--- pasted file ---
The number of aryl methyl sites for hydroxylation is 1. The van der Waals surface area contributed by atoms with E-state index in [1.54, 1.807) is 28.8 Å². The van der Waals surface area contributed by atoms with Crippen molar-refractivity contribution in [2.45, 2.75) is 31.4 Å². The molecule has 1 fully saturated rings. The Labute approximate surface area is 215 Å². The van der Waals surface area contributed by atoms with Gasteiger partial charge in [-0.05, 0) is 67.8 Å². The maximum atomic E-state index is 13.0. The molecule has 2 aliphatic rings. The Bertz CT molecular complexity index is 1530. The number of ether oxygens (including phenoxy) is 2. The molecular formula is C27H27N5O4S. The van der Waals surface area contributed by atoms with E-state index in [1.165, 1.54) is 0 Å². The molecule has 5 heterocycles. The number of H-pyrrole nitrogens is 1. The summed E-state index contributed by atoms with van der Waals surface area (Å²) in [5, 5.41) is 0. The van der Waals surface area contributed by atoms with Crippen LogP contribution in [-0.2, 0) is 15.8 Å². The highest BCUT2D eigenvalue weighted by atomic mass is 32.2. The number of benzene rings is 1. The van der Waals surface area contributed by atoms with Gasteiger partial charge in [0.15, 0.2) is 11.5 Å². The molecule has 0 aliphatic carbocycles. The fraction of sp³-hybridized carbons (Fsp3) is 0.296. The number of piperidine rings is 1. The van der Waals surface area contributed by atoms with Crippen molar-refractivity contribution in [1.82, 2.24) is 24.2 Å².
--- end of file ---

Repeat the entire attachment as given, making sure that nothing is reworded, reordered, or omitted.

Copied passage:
The number of aryl methyl sites for hydroxylation is 1. The van der Waals surface area contributed by atoms with E-state index in [1.54, 1.807) is 28.8 Å². The van der Waals surface area contributed by atoms with Crippen molar-refractivity contribution in [2.45, 2.75) is 31.4 Å². The molecule has 1 fully saturated rings. The Labute approximate surface area is 215 Å². The van der Waals surface area contributed by atoms with Gasteiger partial charge in [-0.05, 0) is 67.8 Å². The maximum atomic E-state index is 13.0. The molecule has 2 aliphatic rings. The Bertz CT molecular complexity index is 1530. The number of ether oxygens (including phenoxy) is 2. The molecular formula is C27H27N5O4S. The van der Waals surface area contributed by atoms with E-state index in [1.165, 1.54) is 0 Å². The molecule has 5 heterocycles. The number of H-pyrrole nitrogens is 1. The summed E-state index contributed by atoms with van der Waals surface area (Å²) in [5, 5.41) is 0. The van der Waals surface area contributed by atoms with Crippen LogP contribution in [-0.2, 0) is 15.8 Å². The highest BCUT2D eigenvalue weighted by atomic mass is 32.2. The number of benzene rings is 1. The van der Waals surface area contributed by atoms with Gasteiger partial charge in [0.15, 0.2) is 11.5 Å². The molecule has 0 aliphatic carbocycles. The fraction of sp³-hybridized carbons (Fsp3) is 0.296. The number of piperidine rings is 1. The van der Waals surface area contributed by atoms with Crippen molar-refractivity contribution in [1.82, 2.24) is 24.2 Å².